Drywall

Pentoir Drywall Division

Pentoir Drywall Division has over 26 years experience completing residential, commercial, industrial and government projects. Pentoir Drywall Division has built its business based upon experience, quality craftsmanship, and attention to detail and most importantly our commitment to customer satisfaction. We understand the importance to complete projects in a timely fashion; with minimum interruptions. Simply put, our goal is your goal; 100% customer satisfaction and we take that very seriously.

We understand the requirements for commercial and residential drywall. Whether you have a stand-alone building, commercial plaza, office complex, industrial facility, government building or educational institution, you can count on the Pentoir Drywall Division to be prompt and reliable. From installing the drywall itself to taping, mudding, sanding, and priming, we're your full-service drywall contractor in Alabama. Pentoir Drywall Division will hang drywall ceilings and walls. We can even install specialized wallboard products like greenboard and cement board.

Pentoir Drywall Division will insure you get meticulous craftsmanship with smooth, flawless results. From careful mud application to taping, sanding, and priming, our team will bring you the detail-oriented workmanship you can rely on for the very best in complete drywall installation. Pentoir Drywall Division will see the project through to the end, ensuring every seam is properly taped and ever screw is totally covered and the whole room is sanded and primed and ready to go.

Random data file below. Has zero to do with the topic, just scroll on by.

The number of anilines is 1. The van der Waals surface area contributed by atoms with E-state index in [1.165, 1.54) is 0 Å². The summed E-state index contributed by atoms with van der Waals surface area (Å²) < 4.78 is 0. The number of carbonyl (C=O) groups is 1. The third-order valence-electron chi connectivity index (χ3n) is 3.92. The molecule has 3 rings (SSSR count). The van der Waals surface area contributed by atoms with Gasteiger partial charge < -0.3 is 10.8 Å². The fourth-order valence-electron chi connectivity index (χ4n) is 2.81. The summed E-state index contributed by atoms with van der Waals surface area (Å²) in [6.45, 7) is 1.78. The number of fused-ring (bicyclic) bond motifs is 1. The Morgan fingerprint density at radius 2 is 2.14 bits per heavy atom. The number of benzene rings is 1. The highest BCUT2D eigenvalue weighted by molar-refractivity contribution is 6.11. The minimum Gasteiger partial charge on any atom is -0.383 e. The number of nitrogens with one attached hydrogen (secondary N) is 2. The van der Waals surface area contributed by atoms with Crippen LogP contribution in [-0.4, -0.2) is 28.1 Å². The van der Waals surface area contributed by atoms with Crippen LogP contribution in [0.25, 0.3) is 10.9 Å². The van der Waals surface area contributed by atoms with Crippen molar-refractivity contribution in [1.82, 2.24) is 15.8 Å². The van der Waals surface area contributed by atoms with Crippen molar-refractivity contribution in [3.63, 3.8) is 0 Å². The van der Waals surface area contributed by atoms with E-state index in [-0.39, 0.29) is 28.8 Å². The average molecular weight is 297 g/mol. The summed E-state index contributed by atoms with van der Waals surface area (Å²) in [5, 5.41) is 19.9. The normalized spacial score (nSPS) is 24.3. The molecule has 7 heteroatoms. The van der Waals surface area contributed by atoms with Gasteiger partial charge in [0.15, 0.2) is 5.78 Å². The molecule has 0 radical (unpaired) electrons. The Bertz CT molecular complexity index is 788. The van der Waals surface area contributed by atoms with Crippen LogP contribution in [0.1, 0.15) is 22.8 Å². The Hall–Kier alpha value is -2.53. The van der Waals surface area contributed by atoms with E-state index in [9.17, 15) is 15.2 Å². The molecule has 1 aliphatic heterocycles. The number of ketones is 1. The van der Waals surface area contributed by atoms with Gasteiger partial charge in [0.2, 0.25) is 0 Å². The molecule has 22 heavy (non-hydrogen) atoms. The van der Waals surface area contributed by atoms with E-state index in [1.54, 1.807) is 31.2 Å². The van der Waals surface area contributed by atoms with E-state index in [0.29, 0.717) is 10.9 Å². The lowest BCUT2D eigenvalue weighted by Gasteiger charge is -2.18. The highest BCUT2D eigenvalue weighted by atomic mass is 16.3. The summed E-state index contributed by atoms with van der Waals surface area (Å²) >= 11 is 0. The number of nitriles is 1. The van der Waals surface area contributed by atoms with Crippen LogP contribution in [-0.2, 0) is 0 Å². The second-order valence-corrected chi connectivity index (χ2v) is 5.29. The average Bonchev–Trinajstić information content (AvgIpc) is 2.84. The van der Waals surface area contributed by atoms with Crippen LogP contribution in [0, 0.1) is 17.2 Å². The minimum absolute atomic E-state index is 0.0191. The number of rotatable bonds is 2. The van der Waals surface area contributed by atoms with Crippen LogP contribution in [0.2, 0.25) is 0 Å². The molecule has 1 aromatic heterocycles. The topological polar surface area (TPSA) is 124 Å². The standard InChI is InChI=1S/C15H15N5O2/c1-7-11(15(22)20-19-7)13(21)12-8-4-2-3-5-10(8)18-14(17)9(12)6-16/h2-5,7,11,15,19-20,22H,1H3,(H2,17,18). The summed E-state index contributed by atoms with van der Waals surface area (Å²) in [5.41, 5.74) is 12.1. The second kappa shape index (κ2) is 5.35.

Pentoir Drywall Division understands how valuable your time is and will send a representative to meet you at your convenience. In most cases Pentoir Drywall Division will provide a written estimate within forty-eight hours. We do recommend the owner or someone with a detailed understanding of the project is present. This interaction will allow our estimators to ask questions and clarify any concerns that they might have. We will start and complete all jobs as scheduled and our crews will never show up late without calling you ahead of time to let you know.

Drywall Textures

The last step in finishing a drywall project usually involves texturing the surfaces. The texture serves three important purposes. The first benefit is to add interest to the wall; a decorative touch. Secondly, a perfectly smooth and flat wall is difficult to create and flaws can be very easy to spot. The texture breaks up lines and hides variations in the wall's surface. Thirdly, a textured wall will help hide damage caused by small dings and scratches that occur and will stand out on a smooth wall.